|Posted on January 9, 2014 at 9:55 PM|
Megadeth – Countdown to Extinction Live
Written by Dave Smiles
As a teenager there were only a few kids in my high school who were metal heads so we kind of stood out. It was the nineties and the shred guitar, musical dexterity times of the eighties was long gone. If it wasn’t the Seattle Grunge riffs in the charts it was the God awful dance music.
Being of an age where I didn’t have an income meant I had only a small collection of CDs, and the only Megadeth album I had was Countdown to Extinction, and man did I play the hell out of it. For me, it will always be an album from my youth, the time of change from childhood to adulthood, and in hindsight (is always twenty twenty) it showed the growth Megadeth had gone through as well.
Countdown to Extinction was a departure from the classic thrash style that had been perfected with Rust in Peace; it was and is the most successful in the Megadeth catalogue and achieved this status with little, if any, cries of sell out and certainly without any loss of musical integrity. The song writing honed in on themes of global pollution issues, (that were touched upon with Rust in Piece’s Dawn Patrol) and expanded into its effects on the environment and extinction of species
Chris Broderick and Shawn Drover have now replaced Marty Feldman and Nick Menza on lead guitar and drums respectively. The classic line up will always be a favorite for many fans, but there’s no taking away from the new line up’s unity and musical talents.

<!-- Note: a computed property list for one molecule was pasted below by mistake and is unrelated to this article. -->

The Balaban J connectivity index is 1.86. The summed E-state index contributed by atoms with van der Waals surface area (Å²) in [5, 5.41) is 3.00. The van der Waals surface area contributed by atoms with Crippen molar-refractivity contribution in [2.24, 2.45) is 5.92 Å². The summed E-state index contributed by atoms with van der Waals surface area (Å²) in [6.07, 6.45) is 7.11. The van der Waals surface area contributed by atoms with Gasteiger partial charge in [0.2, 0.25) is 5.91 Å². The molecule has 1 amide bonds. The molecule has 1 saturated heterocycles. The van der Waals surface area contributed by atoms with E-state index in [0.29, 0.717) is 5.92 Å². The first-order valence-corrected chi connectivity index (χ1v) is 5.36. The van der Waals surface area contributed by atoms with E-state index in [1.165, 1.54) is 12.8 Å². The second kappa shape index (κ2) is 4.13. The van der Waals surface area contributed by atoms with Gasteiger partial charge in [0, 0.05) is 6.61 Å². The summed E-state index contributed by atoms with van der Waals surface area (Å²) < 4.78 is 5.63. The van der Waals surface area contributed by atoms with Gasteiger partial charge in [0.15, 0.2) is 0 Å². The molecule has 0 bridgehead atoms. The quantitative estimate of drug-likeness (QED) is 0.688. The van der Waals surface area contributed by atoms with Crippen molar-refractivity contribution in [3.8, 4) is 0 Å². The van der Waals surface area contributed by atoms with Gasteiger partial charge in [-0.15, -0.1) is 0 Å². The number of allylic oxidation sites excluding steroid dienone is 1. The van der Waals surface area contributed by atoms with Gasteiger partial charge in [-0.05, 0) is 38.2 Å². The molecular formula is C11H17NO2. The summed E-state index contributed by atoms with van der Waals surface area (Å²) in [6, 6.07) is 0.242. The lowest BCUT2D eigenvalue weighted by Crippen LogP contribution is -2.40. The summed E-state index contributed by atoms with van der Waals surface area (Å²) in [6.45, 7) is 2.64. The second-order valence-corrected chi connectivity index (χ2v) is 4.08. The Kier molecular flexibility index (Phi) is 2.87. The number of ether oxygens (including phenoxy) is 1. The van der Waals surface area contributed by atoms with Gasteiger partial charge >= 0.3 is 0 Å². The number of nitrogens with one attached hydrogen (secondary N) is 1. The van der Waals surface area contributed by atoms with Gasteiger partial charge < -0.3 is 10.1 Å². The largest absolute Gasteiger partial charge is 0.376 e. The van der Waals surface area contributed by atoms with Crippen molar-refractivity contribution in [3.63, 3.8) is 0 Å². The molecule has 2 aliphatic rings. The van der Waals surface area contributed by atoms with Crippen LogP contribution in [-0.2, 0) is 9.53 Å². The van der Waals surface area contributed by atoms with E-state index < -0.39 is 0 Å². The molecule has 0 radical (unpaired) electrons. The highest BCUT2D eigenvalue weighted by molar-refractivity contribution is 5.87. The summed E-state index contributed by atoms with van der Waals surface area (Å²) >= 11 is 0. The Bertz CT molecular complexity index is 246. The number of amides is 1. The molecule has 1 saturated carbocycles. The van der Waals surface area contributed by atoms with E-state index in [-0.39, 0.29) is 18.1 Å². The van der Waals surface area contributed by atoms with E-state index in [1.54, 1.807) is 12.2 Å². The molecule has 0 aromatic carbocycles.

The performance of the album is bookended with three classics tracks either side Trust, Hanger 18, Public Enemy, and She Wolf, Peace Sells, Holy Wars… The Punishment Due.
A laid back version of Trust with additional harmonies during the intro open the show, gives the impression the band is out to enjoy themselves and have nothing to prove. Hanger 18 comes across as going for performance accuracy, rather than gung-ho attitude. That’s not to say that the typical Megadeth aggression isn’t present, as shown in Public Enemy which holds its own amongst the older material.
Songs like Psychotron and Captive Honour make their live debuts, while Architecture of Aggression and High Speed Dirt make a welcome return to a live Megadeth show.
The performance of the album itself never skips a beat. The live energy of the performance brings a fresh feel to songs we’ve heard a thousand times. The most interesting thing is twenty years on and the themes raised throughout the album are just as vital now as they were then, if not more so. The world may have changed - as has music and Megadeth - but while all have been on the brink of extinction, true strength is always found in the face of adversity. Like planet earth, Megadeth and a young outcast metal head, we’re all equipped with the ability to adapt to our ever changing environment.
Twenty years have passed but to use an old cliché ‘the more things change, the more they stay the same…’
Categories: Album Reviews